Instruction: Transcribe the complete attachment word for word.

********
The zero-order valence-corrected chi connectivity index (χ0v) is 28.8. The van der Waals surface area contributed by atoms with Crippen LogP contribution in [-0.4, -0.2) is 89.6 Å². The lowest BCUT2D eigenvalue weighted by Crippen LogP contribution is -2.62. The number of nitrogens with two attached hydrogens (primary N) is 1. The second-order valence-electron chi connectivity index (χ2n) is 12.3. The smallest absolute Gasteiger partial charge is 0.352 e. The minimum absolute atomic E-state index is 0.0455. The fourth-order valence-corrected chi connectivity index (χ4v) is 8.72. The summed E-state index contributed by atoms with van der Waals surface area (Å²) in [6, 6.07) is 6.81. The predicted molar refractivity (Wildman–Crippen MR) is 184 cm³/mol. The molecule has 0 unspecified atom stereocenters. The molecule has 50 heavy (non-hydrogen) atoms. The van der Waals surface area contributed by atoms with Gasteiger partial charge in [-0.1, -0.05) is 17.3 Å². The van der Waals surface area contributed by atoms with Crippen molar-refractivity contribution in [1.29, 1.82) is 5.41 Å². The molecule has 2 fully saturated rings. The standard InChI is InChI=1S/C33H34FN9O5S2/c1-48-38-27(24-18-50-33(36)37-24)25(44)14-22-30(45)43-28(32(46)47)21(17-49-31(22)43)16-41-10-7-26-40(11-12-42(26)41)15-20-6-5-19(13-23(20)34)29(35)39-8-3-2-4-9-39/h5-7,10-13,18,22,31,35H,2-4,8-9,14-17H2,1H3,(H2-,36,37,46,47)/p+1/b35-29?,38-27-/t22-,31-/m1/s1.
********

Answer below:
The zero-order valence-corrected chi connectivity index (χ0v) is 28.8. The van der Waals surface area contributed by atoms with Crippen LogP contribution in [-0.4, -0.2) is 89.6 Å². The lowest BCUT2D eigenvalue weighted by Crippen LogP contribution is -2.62. The number of nitrogens with two attached hydrogens (primary N) is 1. The second-order valence-electron chi connectivity index (χ2n) is 12.3. The smallest absolute Gasteiger partial charge is 0.352 e. The minimum absolute atomic E-state index is 0.0455. The fourth-order valence-corrected chi connectivity index (χ4v) is 8.72. The summed E-state index contributed by atoms with van der Waals surface area (Å²) in [6, 6.07) is 6.81. The predicted molar refractivity (Wildman–Crippen MR) is 184 cm³/mol. The molecule has 0 unspecified atom stereocenters. The molecule has 50 heavy (non-hydrogen) atoms. The van der Waals surface area contributed by atoms with Gasteiger partial charge in [-0.1, -0.05) is 17.3 Å². The van der Waals surface area contributed by atoms with Crippen molar-refractivity contribution in [1.29, 1.82) is 5.41 Å². The molecule has 2 fully saturated rings. The standard InChI is InChI=1S/C33H34FN9O5S2/c1-48-38-27(24-18-50-33(36)37-24)25(44)14-22-30(45)43-28(32(46)47)21(17-49-31(22)43)16-41-10-7-26-40(11-12-42(26)41)15-20-6-5-19(13-23(20)34)29(35)39-8-3-2-4-9-39/h5-7,10-13,18,22,31,35H,2-4,8-9,14-17H2,1H3,(H2-,36,37,46,47)/p+1/b35-29?,38-27-/t22-,31-/m1/s1.